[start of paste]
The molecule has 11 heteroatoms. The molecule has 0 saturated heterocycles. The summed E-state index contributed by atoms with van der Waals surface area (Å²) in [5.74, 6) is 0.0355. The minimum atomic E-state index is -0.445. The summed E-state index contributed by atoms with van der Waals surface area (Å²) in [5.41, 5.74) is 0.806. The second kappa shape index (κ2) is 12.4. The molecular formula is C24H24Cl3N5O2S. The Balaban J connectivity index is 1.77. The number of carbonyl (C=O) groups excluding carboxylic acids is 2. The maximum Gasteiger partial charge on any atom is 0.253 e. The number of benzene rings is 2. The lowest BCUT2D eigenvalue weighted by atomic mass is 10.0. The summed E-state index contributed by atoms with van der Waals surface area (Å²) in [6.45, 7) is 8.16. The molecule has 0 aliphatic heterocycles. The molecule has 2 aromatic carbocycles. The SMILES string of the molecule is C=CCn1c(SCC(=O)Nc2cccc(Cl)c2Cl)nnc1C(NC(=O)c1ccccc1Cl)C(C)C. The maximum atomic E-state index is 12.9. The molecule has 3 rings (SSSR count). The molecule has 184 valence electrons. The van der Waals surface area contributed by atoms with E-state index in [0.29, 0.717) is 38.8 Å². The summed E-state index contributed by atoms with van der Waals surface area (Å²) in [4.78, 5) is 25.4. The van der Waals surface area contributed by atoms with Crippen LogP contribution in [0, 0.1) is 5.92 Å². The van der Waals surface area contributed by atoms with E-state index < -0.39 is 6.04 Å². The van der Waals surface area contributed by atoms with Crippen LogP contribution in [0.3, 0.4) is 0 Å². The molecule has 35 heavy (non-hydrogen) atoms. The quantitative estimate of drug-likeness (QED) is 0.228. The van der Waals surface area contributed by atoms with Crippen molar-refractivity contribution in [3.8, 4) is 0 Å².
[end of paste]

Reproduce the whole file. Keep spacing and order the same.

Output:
The molecule has 11 heteroatoms. The molecule has 0 saturated heterocycles. The summed E-state index contributed by atoms with van der Waals surface area (Å²) in [5.74, 6) is 0.0355. The minimum atomic E-state index is -0.445. The summed E-state index contributed by atoms with van der Waals surface area (Å²) in [5.41, 5.74) is 0.806. The second kappa shape index (κ2) is 12.4. The molecular formula is C24H24Cl3N5O2S. The Balaban J connectivity index is 1.77. The number of carbonyl (C=O) groups excluding carboxylic acids is 2. The maximum Gasteiger partial charge on any atom is 0.253 e. The number of benzene rings is 2. The lowest BCUT2D eigenvalue weighted by atomic mass is 10.0. The summed E-state index contributed by atoms with van der Waals surface area (Å²) in [6.45, 7) is 8.16. The molecule has 0 aliphatic heterocycles. The molecule has 2 aromatic carbocycles. The SMILES string of the molecule is C=CCn1c(SCC(=O)Nc2cccc(Cl)c2Cl)nnc1C(NC(=O)c1ccccc1Cl)C(C)C. The maximum atomic E-state index is 12.9. The molecule has 3 rings (SSSR count). The molecule has 184 valence electrons. The van der Waals surface area contributed by atoms with E-state index in [0.29, 0.717) is 38.8 Å². The summed E-state index contributed by atoms with van der Waals surface area (Å²) in [4.78, 5) is 25.4. The van der Waals surface area contributed by atoms with Crippen LogP contribution in [0, 0.1) is 5.92 Å². The van der Waals surface area contributed by atoms with E-state index < -0.39 is 6.04 Å². The van der Waals surface area contributed by atoms with Crippen LogP contribution in [0.3, 0.4) is 0 Å². The molecule has 35 heavy (non-hydrogen) atoms. The quantitative estimate of drug-likeness (QED) is 0.228. The van der Waals surface area contributed by atoms with Crippen molar-refractivity contribution in [3.8, 4) is 0 Å².